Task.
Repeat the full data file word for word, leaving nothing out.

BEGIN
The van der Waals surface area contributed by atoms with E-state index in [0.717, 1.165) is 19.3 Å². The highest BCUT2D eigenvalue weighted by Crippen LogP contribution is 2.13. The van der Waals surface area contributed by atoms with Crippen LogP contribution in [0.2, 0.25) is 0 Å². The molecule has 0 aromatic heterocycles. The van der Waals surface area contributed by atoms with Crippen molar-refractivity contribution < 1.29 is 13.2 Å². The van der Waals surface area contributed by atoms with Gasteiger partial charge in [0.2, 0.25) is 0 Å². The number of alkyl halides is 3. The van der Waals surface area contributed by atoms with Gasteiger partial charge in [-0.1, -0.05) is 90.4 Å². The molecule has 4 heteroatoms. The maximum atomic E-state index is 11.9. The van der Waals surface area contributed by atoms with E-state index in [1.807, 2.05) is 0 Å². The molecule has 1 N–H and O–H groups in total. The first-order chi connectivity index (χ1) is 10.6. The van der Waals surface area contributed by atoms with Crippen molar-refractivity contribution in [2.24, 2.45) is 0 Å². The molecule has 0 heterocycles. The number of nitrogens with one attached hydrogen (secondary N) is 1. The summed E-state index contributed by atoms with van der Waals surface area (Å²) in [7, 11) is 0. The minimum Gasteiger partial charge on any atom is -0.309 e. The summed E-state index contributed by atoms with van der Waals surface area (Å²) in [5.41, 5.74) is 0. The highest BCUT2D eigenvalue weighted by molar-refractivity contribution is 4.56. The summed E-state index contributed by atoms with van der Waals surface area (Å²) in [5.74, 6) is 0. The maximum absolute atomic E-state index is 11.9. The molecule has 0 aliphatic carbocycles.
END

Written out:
The van der Waals surface area contributed by atoms with E-state index in [0.717, 1.165) is 19.3 Å². The highest BCUT2D eigenvalue weighted by Crippen LogP contribution is 2.13. The van der Waals surface area contributed by atoms with Crippen LogP contribution in [0.2, 0.25) is 0 Å². The molecule has 0 aromatic heterocycles. The van der Waals surface area contributed by atoms with Crippen molar-refractivity contribution < 1.29 is 13.2 Å². The van der Waals surface area contributed by atoms with Gasteiger partial charge in [0.2, 0.25) is 0 Å². The number of alkyl halides is 3. The van der Waals surface area contributed by atoms with Gasteiger partial charge in [-0.1, -0.05) is 90.4 Å². The molecule has 4 heteroatoms. The maximum atomic E-state index is 11.9. The van der Waals surface area contributed by atoms with E-state index in [1.807, 2.05) is 0 Å². The molecule has 1 N–H and O–H groups in total. The first-order chi connectivity index (χ1) is 10.6. The van der Waals surface area contributed by atoms with Crippen molar-refractivity contribution in [2.24, 2.45) is 0 Å². The molecule has 0 heterocycles. The number of nitrogens with one attached hydrogen (secondary N) is 1. The summed E-state index contributed by atoms with van der Waals surface area (Å²) in [7, 11) is 0. The minimum Gasteiger partial charge on any atom is -0.309 e. The summed E-state index contributed by atoms with van der Waals surface area (Å²) in [5.41, 5.74) is 0. The highest BCUT2D eigenvalue weighted by molar-refractivity contribution is 4.56. The summed E-state index contributed by atoms with van der Waals surface area (Å²) in [5.74, 6) is 0. The maximum absolute atomic E-state index is 11.9. The molecule has 0 aliphatic carbocycles.